[Looking back to January 2015]
Tomorrow, my boy heads off to school. It’s going to be a big one. Not just because it’s the ‘big, first day’, but because he is going to skip prep and head straight into grade 1….
It has been a journey I could never have prepared for but has taught me more than I could ever have hoped for. I encourage you to read my post if you have a bright and sensitive one.
“She thinks her child is gifted!!”
Here’s what you should know..
- Being bright and sensitive pervades every aspect of life. It is an exhausting path to parent one (& usually more!) of these children. The path continues onto adulthood too!
- Sleep can be a real issue for these kids. Many reasons, from being more aware of their surroundings to reactions to certain foods, even in breast milk. Many who end up in ‘sleep school’ are bright and sensitive.
- You and your little sensitive one will struggle with some or all of the following : bath time, haircuts, brushing teeth, coping with different textures in food (or flavours, appearance, temperatures), loud sounds, clothing tags, the feel of grass/sand/wet clothes, the list goes on…
- Besides sensations, your child is much more likely to be sensitive to particular foods, chemicals, emotions and also what is going on around them.
- You may need to remove particular foods and chemicals to improve your child’s health (such as eczema, ‘ADHD’, immunity, brain fog and even Asperger’s).
- Your child will most likely have one or more of the following ‘overexcitabilities’:
- emotional (intense feelings, extremes of emotions, empathy)
- imaginational (using creativity and imagination to escape boredom)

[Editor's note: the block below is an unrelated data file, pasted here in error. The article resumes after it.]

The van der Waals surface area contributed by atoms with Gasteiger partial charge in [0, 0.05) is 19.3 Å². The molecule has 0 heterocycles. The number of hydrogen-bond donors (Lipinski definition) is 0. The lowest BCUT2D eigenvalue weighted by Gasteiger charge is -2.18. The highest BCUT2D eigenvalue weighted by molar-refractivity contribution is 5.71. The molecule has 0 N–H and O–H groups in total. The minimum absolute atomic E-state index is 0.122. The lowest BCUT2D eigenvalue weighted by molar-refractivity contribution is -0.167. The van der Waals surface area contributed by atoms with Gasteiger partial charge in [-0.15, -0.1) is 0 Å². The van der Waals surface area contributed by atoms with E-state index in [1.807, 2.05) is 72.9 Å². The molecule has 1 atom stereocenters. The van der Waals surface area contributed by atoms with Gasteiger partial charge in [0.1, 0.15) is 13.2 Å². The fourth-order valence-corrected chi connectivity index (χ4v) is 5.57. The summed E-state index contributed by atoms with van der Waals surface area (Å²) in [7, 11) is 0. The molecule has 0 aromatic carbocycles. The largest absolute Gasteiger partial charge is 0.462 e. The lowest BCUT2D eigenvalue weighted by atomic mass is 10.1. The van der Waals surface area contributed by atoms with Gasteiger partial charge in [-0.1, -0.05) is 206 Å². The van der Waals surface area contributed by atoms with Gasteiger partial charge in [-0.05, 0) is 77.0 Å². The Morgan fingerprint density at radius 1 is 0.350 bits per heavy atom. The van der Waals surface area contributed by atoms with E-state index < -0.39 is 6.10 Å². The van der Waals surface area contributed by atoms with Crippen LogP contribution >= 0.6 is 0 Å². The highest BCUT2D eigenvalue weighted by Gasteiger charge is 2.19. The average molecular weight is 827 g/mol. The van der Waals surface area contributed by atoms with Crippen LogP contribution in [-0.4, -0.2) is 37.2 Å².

- psychomotor (love of movement, boundless energy, rapid speech
- sensual (derives extreme pleasure from music, language, art and their senses)
- intellectual (keen observer, very curious, active mind)
- Your child will reach some or many milestones quite early. From smiling to walking to talking in sentences to riding a bike.
- Mother’s groups can be tricky when others don’t really want to marvel over the amazing things your child has done, even when you try to be interested in the other little ones. Getting support from those who understand is a relief.
- Your child will potentially out-tantrum all of their friends. This can be linked to their sensitive yet persistent nature!
- Despite other parents saying ‘we have so many toys’, you may burn through toys, trying to keep up with your little one’s need to entertain their brain. Or you may have the very social child whose interactions are beyond their years.
- People might say ‘they’ve been here before’ or they appear to be an adult stuck in a little one’s body.
- It is quite likely your child will appear ‘ADHD’. Again, it may be linked to their very active (but capable) brain…or brain inflammation due to food or chemical sensitivities.
- Sometimes they do not fit in with the norm and can appear to be on the autistic spectrum.